The Kennel Club of Pasadena History
The story of The Kennel Club of Pasadena begins in 1908 with Anita Baldwin, daughter of E.J. "Lucky" Baldwin, the gold baron. A resident of Sierra Madre and an avid fancier of Bulldogs and Airedales, Anita envisioned for the west a dog club of the stature of the Westminster Club in the east. Around 1918, Dr. Frank Porter Miller, M.D. moved his family to Sierra Madre and became interested in Airedales and the club. He, Ms. Baldwin and MR. Frank Foster Davis, and associate of theirs, were instrumental in developing the club as we know it today. First called the "Crown City Kennel Club," The Kennel Club of Pasadena is considered to be the oldest all-breed show giving dog club west of the Rockies. Anita Baldwin
Anita Baldwin c. 1915 Courtesy of the Arcadia History Collection, Arcadia Public Library
Dr. Frank Porter Miller
Dr. Frank Porter Miller, shown here on October 6, 1957 with Kennel Club of Pasadena Best in Show winner English Bulldog, Champion Banshee of Beechlyn and handler Porter Washington. Dr. Miller was the Best in Show judge for this show.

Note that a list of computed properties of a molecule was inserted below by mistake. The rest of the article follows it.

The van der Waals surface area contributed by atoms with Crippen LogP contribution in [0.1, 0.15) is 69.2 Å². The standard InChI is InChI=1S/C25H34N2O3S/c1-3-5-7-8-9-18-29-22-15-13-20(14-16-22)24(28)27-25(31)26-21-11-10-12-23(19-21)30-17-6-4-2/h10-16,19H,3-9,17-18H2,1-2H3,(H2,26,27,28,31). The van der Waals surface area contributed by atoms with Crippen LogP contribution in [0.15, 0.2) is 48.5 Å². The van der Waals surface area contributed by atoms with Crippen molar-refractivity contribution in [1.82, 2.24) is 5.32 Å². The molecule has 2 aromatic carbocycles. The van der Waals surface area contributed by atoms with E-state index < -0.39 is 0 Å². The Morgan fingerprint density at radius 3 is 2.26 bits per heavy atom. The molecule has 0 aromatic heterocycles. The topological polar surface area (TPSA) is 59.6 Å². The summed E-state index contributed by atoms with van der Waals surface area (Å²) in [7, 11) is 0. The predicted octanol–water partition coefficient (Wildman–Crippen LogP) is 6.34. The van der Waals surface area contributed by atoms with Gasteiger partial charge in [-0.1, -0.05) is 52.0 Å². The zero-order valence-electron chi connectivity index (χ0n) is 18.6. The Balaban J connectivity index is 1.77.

Dr. Miller was our first president and he continued in a leadership role in the KCP until his death.  His wife, Edith, was also very active in the organization and his daughter, Virginia Blankenhorn, continued the tradition of membership and also became a president of the DCP.  Many of the traditions of the club continue to reflect the influence of the founders and a scholarship in Dr. and Mrs. Miller’s name is given each year to a veterinary student from the San Gabriel Valley attending the University of California at Davis.